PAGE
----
FARNBOROUGH AND THE FLEET AIR ARMGEOFFREY COOPER Book Number: 81240 Product format: Hardback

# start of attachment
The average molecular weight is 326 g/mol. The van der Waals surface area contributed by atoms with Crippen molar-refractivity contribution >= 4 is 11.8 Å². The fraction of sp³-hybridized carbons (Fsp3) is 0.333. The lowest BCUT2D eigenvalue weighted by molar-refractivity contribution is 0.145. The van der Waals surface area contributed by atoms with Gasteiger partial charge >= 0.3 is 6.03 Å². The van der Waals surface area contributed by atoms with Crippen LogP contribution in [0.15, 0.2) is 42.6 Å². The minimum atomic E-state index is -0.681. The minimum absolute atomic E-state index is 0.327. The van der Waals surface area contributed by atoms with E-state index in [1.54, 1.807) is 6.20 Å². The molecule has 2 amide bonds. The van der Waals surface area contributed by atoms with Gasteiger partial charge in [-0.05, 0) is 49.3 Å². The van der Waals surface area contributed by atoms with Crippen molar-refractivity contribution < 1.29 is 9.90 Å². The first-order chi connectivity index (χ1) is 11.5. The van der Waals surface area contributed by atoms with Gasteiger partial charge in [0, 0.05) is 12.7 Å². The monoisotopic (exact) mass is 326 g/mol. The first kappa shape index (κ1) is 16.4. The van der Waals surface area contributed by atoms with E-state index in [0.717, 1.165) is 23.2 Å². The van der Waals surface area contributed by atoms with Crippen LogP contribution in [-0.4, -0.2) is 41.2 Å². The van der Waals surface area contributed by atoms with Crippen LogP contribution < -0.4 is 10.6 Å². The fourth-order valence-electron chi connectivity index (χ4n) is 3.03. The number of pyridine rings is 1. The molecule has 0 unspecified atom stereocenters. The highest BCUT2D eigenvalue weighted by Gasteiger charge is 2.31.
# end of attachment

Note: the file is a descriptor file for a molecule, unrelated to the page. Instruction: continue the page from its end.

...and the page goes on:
The "Flying Navy" at its inception was completely devoid of any mechanical assistance for take-off and landing arrestment. On 2 May 1912, Lt C.R. Samson took off in a Short S.27 from a timber stage, bridging the front turret and fo'c'sle of HMS Hibernia while she was under way. It landed ashore, but technically the age of the aircraft carrier had begun. In between the wars the Fleet Air Arm began to make advances in power-assisted launching and pretty soon the Royal Aircraft/Aerospace Establishment at Farnborough began to take an interest in the possibilities of catapulting increasingly heavy aircraft from battleships and arrestor-assisted landings. Of the first British five aircraft carriers, the first four were modified WWI ships. It was not until the launch of HMS Ark Royal in 1938 that the Royal Navy, Fleet Air Arm had its first purpose-built carrier, which was torpedoed by U-81 near Malta on 13 November 1941 and sank off Gibraltar the following day. Geoffrey Cooper was a "boffin" at RAE Farnborough and here describes his own RAE work and that of those that came after him until the Naval Aircraft Department was disbanded in 1981. The design, construction and testing of the machinery necessary to operate aircraft from carriers is unique in engineering terms. The cost of failure could be catastrophic and the fact that these operations had to be successfully carried out in heavy seas, gales and under enemy fire makes their development fascinating from both an engineering and military perspective. Cooper's offers an overview of the art and practice of the Flying Navy and includes details of experimental work in the mechanically assisted launching of heavy bombers and arrestor gear for use in event of overshoot of airfields, particularly in regard to Concorde. Surely here is the final word on this specialist branch of military engineering. 296pp, 8½"×11¼" with over 300 b/w photos plus tech drawings.
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